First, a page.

Appetizers
July 31, 2006
Even Alleys Getting Chic

IMGP0233.jpg
Midtown Sacramento doesn't have enough streets to accommodate all the new businesses springing up in the area, not even just the food businesses. Now they're starting to move into the alleys, which may be just what it will take to get those grim shortcuts spruced up and vibrant.

Jason Griest and Tim Jordan have taken over a brick-and-timber industrial space in the alley between 17th and 18th streets, Capitol Avenue and L Street, and have transformed it into Old Soul Co. to bake artisan breads and roast coffees.

It's a wholesale business only, with no retail sales, though people working and living in the area are dropping by in the mornings for a cup of coffee and maybe a scone. The old warehouse has cushiony sofas, abstract paintings and a coffee-brewing island in the middle of the space, but without parking, a bathroom, other seating and regulatory permits it isn't set up to deal directly with the public.

Jordan and Griest, however, are scouting the neighborhood for retail space. In the meantime, they crank up their coffee roaster in one corner, bake breads, muffins and scones at ovens in another, and on Monday mornings invite prospective retail customers to gather around a big farm table for a coffee cupping, an exercise aimed at coming up with appealing roasts and blends.

Jordan, a Sacramento native, was a printer for more than 20 years before realizing that baking is his passion. He's learning as he goes, though he's being tutored by one of the more highly regarded bakers in the area, Casey Hayden. (Yep, Hayden's back in town after signing on with Habitat for Humanity to help build houses in Armenia and Poland. After a year away from the local culinary scene he's getting ready for a comeback. He's consulting to the Leland Stanford Mansion Foundation, and any day now could be named the mansion's event director, overseeing soirees at the facility for the governor and legislators.)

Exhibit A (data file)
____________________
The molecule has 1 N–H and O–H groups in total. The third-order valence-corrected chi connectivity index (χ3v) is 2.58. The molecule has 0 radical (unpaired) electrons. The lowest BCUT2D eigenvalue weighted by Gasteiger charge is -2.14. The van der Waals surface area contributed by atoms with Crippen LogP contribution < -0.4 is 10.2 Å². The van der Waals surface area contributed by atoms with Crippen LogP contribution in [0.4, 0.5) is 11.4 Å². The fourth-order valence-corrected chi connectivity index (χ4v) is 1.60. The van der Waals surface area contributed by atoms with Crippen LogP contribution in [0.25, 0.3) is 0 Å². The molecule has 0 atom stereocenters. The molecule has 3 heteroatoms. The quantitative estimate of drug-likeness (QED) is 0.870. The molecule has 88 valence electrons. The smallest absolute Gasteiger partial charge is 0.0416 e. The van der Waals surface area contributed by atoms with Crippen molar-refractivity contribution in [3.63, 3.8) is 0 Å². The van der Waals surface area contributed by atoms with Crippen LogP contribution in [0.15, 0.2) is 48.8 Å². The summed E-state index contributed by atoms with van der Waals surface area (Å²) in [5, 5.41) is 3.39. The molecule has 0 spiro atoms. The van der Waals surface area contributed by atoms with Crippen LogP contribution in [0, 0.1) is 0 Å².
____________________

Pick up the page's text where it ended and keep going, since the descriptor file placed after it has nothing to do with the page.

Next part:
Griest is from Pittsburgh, Penn., but he's been a presence on the local coffee-house scene for years, most notably as a former partner of Naked Lounge at 15th and Q streets. He tends the roaster and coordinates the coffee cuppings.

The business is a little more than a month old, but their coffees are being served and sold at Taylors Market and are being poured by nearby restaurants Mulvaney's Building & Loan and 58 Degrees and Holding Co. and at the coffee houses Coffee Garden, Java Lounge and Temple. Their breads just are starting to enter the market, with Tortugas picking up their rolls for the Mexican sandwiches called tortas.

Griest came up with the name Old Soul to evoke a sense of the Old World craftsmanship they want their artisan products to represent.


July 31, 2006
A Brunch that Towers Over Others

EK TOWER CAFE.JPG
No one has called me a dimwit, at least not to my face, not within the past week, though people have been passionate in responding to a feature that appeared in The Bee's Taste section this past Wednesday. It was a compilation of 50 foods and culinary landmarks that make Sacramento such a delightful place if you're a food enthusiast. As readers subsequently have pointed out, several worthy foods and places weren't on the list, which goes to show just how big the Sacramento cornucopia is.